Bowel/GI endometriosis

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Gastrointestinal (GI) symptoms are common with endometriosis, anywhere from one third to up to 85% of endometriosis patients have GI symptoms, usually with a gradual onset (Aragon & Lessey, 2017; Ek et al., 2015). Of those with GI symptoms, the location of endometriosis lesions weren’t necessarily on the bowel itself (Ek et al., 2015).  Women with endometriosis are often diagnosed with irritable bowel syndrome (IBS); but one study noted that when those individuals have surgery for endometriosis, the individuals had endometriosis lesions on or near the rectum or in the pouch of Douglas (posterior cul-de-sac) and had generally minimal or mild disease (Aragon & Lessey, 2017). The symptoms are attributed to the inflammatory process from endometriosis (Aragon & Lessey, 2017)

The incidence of endometriosis on the bowel itself ranges from 5% to 12% of those with endometriosis, most often seen on the rectum and sigmoid colon  (Habib et al., 2020). Those with lesions on or close to the bowel did have more nausea and vomiting (Ek et al., 2015). Other reported symptoms include “a myriad of symptoms such as alteration in bowel habits (constipation/diarrhoea), dyschezia, dysmenorrhoea and dyspareunia in addition to infertility” (Habib et al., 2020, para. 1). Bowel endometriosis is associated with lesions on the uterosacral ligaments  and vaginal wall, which can cause painful penetration (Habib et al., 2020). Treatments for endometriosis that actually worsened GI symptoms included opioids and GnRH analogs (Ek et al., 2015). 

While hormonal medications have been shown to help relieve symptoms, it may not stop the progression of the disease which can lead, in severe cases, to bowel obstruction; therefore, it is recommended that close follow-up be utilized if you do not choose surgical treatment (Habib et al., 2020; Ferrero et al., 2011). If you think you might have bowel involvement, it is important to find the right care. The success of surgery depends on the skills and experience of the surgeon and a multidisciplinary team. It is recommended that “surgery should be performed by experienced surgeons, in centres with access to multidisciplinary care” (Habib et al., 2020, para. 1). Before committing to surgery, you want to know how they remove endometriosis; how often do they perform this surgery; does the surgeon have the advanced knowledge/surgical skills to address all disease in all locations (bowel, bladder, near ureters, culs de sac, uterine ligaments, etc.). Learning what questions to ask and choosing the right surgeon can make all the difference. (see “Choosing Your Surgeon)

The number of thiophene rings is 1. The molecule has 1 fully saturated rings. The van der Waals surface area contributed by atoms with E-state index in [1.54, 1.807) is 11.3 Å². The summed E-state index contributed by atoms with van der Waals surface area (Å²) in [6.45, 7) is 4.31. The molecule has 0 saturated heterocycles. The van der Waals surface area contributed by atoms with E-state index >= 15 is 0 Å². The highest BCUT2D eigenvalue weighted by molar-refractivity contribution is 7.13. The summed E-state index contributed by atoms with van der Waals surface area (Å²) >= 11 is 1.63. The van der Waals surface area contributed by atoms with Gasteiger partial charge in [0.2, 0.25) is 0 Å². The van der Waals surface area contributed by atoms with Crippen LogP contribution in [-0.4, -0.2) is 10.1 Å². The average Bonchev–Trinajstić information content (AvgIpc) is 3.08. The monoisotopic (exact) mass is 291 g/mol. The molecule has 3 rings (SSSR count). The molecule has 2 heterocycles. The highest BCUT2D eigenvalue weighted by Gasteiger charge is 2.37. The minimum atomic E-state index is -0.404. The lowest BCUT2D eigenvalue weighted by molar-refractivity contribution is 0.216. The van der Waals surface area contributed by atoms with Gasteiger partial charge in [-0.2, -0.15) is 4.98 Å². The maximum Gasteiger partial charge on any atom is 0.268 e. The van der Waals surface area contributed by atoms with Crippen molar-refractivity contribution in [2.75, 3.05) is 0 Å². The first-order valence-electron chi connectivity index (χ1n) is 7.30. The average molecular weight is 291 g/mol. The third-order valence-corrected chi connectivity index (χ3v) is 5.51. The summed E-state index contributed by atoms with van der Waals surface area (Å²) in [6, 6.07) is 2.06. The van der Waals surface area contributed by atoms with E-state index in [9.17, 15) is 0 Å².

When working up symptoms of the bowel, many doctors may suggest a colonoscopy, which can rule out other problems such as colitis, polyps, diverticulosis or diverticulitis. However, in one study, a colonoscopy did not diagnose intestinal endometriosis in 92% of the patients and the authors conclude that a colonoscopy “should not be routinely performed in the diagnostic work-up of bowel endometriosis” (Milone et al., 2015, para. 4). Bowel endometriosis is treatable, without full laparotomy and without colostomy (Tarjanne, Heikinheimo, Mentula, & Härkki, 2015). For more on surgical technique for bowel endometriosis look here.

*Dyschezia- excessive straining with stools, dysmenorrhoea- pain with menstruation, dyspareunia- painful intercourse

Gastrointestinal (GI) Disease: